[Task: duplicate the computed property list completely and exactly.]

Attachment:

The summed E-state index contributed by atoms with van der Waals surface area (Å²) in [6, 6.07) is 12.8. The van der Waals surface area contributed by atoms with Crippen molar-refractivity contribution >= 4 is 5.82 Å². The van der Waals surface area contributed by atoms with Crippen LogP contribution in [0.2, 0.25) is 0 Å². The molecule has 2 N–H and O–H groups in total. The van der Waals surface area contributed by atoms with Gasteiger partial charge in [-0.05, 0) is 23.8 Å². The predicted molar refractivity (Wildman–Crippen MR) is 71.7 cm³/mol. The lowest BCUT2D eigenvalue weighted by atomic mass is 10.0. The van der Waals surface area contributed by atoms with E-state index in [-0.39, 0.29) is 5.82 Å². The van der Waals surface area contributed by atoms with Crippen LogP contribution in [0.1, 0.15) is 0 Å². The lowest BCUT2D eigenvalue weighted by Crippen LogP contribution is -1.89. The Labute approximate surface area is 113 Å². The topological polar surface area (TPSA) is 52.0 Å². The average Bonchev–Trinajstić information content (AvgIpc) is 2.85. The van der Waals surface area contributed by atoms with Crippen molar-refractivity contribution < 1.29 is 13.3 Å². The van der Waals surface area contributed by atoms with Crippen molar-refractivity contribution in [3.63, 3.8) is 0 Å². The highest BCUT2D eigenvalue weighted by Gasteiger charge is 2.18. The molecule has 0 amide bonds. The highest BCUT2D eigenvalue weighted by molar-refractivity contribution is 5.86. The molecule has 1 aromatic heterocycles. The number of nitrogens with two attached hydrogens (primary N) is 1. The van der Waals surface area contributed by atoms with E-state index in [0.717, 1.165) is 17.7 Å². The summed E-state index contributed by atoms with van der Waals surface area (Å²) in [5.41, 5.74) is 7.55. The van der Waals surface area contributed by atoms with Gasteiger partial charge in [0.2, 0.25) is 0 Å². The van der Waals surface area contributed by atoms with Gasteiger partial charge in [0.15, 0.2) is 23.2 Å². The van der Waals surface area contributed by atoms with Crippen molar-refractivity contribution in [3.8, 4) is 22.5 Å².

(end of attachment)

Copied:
The summed E-state index contributed by atoms with van der Waals surface area (Å²) in [6, 6.07) is 12.8. The van der Waals surface area contributed by atoms with Crippen molar-refractivity contribution >= 4 is 5.82 Å². The van der Waals surface area contributed by atoms with Crippen LogP contribution in [0.2, 0.25) is 0 Å². The molecule has 2 N–H and O–H groups in total. The van der Waals surface area contributed by atoms with Gasteiger partial charge in [-0.05, 0) is 23.8 Å². The predicted molar refractivity (Wildman–Crippen MR) is 71.7 cm³/mol. The lowest BCUT2D eigenvalue weighted by atomic mass is 10.0. The van der Waals surface area contributed by atoms with E-state index in [-0.39, 0.29) is 5.82 Å². The van der Waals surface area contributed by atoms with Crippen LogP contribution in [0.1, 0.15) is 0 Å². The lowest BCUT2D eigenvalue weighted by Crippen LogP contribution is -1.89. The Labute approximate surface area is 113 Å². The topological polar surface area (TPSA) is 52.0 Å². The average Bonchev–Trinajstić information content (AvgIpc) is 2.85. The van der Waals surface area contributed by atoms with Crippen molar-refractivity contribution < 1.29 is 13.3 Å². The van der Waals surface area contributed by atoms with Crippen molar-refractivity contribution in [3.63, 3.8) is 0 Å². The highest BCUT2D eigenvalue weighted by Gasteiger charge is 2.18. The molecule has 0 amide bonds. The highest BCUT2D eigenvalue weighted by molar-refractivity contribution is 5.86. The molecule has 1 aromatic heterocycles. The number of nitrogens with two attached hydrogens (primary N) is 1. The van der Waals surface area contributed by atoms with E-state index in [0.717, 1.165) is 17.7 Å². The summed E-state index contributed by atoms with van der Waals surface area (Å²) in [5.41, 5.74) is 7.55. The van der Waals surface area contributed by atoms with Gasteiger partial charge in [0.2, 0.25) is 0 Å². The van der Waals surface area contributed by atoms with Gasteiger partial charge in [0.15, 0.2) is 23.2 Å². The van der Waals surface area contributed by atoms with Crippen molar-refractivity contribution in [3.8, 4) is 22.5 Å².